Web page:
Caldera, acting Superintendent of CSVRA, said that while the trend has been down the previous three years, this year, the use of the park is starting to pickup. He points out that there was a steady climb until 2002. He noted that in looking at DMV print-outs, “We can see that while people may not be using their vehicles, they are not getting rid of them. That pretty much tells us the economy has had an impact.
One area of off-road vehicle use that is increasing in demand, according to Caldera, are 4-wheel all terrain vehicles. “Carnegie doesn’t allow them in the hills or on extreme terrain. They can only be driven in the flat areas. The new property would be an ideal place for these vehicles,” he stated.
Tesla is a steep, rugged grassland in the southeast hills east of Livermore.
For many years, Carnegie’s badly rutted hillsides have been easily visible from Corral Hollow Road a dozen miles east of Livermore.
For many in Friends of Tesla Park, the visible Carnegie devastation generates a visceral reaction. They point out that it is a rich source of Old California history with economic ties to Livermore from the 19th and early 20th centuries. It has been a gathering point for Native Americans, used as a pass by Spanish explorers, a cattle ranch and was the site of a mining town. The area is currently fenced off as the state completes its environmental work. Inside the fence can be found mountain lions, snakes, hawks, tule elk, forests of native oaks and seasonal creeks. It is home to such endangered species as the red-legged frog and Alameda whipsnake.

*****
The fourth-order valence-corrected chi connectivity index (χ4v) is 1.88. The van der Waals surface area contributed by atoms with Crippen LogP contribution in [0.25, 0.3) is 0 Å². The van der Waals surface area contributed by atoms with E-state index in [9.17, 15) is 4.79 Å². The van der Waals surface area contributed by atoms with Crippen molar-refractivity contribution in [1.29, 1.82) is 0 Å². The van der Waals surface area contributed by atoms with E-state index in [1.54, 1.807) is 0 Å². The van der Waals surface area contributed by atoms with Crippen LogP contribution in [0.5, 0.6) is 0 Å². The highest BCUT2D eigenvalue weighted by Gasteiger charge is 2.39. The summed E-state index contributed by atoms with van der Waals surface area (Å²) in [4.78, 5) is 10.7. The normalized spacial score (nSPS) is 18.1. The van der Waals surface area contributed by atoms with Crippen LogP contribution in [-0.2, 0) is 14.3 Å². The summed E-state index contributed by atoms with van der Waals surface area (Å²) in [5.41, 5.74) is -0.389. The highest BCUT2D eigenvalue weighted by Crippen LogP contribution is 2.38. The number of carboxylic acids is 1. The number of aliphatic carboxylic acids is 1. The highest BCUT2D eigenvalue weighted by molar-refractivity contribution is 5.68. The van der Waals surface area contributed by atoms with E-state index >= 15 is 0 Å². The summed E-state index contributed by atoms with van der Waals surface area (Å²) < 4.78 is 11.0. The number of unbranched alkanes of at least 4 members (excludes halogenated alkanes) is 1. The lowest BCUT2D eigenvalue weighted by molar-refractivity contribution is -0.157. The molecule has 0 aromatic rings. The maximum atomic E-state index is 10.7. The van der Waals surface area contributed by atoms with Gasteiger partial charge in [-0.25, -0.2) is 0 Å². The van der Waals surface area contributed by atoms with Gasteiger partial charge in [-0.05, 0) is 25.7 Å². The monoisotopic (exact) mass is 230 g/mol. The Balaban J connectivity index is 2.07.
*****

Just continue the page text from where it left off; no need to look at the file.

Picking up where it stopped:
Friends of Tesla Park have reached out to gain support for their effort to preserve the site. They are asking people to write to decision makers to urge a new direction for the future of the area.
Assemblywoman Joan Buchanan offered the following statement, “I share the concerns of many of my constituents about the potential harm to the Alameda/Tesla park land if it were to be opened to OHV use. Both East Bay Regional Parks District and Save Mount Diablo have expressed interest in preserving this land.
“Tesla Park must be protected given the numerous endangered and protected species, habitats and culturally significant features. The property also holds a rich history as the seasonal hunting and gathering grounds for Native American peoples as well as being the site of one of the first commercial coal mines in California. We cannot allow the Alameda/Tesla properties to be degraded like Carnegie.